CLOSING THE GAP BETWEEN FUNCTION AND ORNAMENTATION, Kintsugi is the Japanese art of repairing broken pottery with gold-infused lacquer. The practice adheres to the philosophy of treating breakage and repair as natural parts of an object's history, rather than incidents whose evidence is to be concealed.
While essentially functional, Kintsugi is appreciated for imparting new aesthetic qualities onto objects. The Washington Post even suggests that in its origin days, Japanese collectors "developed such a taste for kintsugi that some were accused of deliberately breaking prized ceramics, just to have them mended in gold." Such acts would be contrary to both Kintsugi's philosophy and origins, but perhaps deliberate breakage is just another kind of event in an object's lifespan.
Contemporary artist TJ Volonis conducts studies on Kintsugi, applying the joinery techniques to sculpture and reclaimed tiles. Mixing lacquer with pure silver or 24-karat gold, the resulting pieces seem devoid entirely of function, while also leaving ambiguous whether the breakage was deliberate or incidental. Gold-mended marble or slate look more like objets d'art than building material, and the ceramic heart labelled "Not For Sale - Collection of the Artist" sounds precious and prized.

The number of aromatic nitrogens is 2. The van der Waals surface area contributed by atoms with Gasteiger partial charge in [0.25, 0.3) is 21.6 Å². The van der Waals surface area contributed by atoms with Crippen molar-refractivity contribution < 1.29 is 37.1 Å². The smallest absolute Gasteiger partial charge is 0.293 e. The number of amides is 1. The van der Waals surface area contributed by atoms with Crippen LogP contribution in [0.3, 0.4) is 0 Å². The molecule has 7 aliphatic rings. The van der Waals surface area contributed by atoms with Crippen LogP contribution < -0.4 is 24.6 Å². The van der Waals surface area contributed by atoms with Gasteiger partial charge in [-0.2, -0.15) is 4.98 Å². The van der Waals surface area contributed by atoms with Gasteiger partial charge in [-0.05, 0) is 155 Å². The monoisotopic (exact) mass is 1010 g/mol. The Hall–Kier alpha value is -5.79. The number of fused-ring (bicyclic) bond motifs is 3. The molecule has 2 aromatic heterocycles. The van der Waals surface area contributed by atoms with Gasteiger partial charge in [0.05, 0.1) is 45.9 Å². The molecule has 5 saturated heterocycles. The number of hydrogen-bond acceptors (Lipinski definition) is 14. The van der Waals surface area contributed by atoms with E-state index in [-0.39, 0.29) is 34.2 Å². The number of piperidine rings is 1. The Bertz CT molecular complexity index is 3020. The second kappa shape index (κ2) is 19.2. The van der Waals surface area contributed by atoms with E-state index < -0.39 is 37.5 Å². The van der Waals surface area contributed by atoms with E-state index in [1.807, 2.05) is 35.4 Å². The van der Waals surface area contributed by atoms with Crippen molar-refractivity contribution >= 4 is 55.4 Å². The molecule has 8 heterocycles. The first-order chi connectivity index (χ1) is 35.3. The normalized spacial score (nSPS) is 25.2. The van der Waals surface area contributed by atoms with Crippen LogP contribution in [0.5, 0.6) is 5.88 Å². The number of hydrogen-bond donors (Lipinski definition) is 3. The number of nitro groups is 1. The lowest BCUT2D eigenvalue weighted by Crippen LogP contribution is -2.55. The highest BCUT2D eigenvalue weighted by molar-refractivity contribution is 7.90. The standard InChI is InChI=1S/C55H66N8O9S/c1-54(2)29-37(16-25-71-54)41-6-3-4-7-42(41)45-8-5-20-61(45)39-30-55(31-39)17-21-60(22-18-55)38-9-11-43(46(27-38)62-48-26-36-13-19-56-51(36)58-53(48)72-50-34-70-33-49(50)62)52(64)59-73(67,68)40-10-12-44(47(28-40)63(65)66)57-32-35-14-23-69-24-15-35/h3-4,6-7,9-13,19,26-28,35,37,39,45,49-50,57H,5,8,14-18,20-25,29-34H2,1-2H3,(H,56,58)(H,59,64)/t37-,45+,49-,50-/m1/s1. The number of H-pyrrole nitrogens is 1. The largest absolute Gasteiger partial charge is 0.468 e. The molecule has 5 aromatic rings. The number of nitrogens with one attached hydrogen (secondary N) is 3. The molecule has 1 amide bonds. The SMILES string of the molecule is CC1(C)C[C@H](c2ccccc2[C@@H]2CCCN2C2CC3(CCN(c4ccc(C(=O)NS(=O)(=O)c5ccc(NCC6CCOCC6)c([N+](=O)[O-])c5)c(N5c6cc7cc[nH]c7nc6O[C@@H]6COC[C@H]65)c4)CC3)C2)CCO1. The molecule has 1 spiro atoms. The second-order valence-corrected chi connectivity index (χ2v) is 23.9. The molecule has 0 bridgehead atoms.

In a culture where disposable items, fast fashion and quick technological turnovers are the norm, a good repair is ever so rare. Breakage is inevitable with objects, as with anyone or anything. Hearts not exempt.
Mend the cracks. Join pieces back into a whole. Just think of Kintsugi should you ever feel embarrassment, guilt or shame over a recovery. A good history is golden, however flawed.
Repaired Heart, Kintsugi Study #4) and Kintsugi Study #2 by TJ Volonis, tjvolonis.com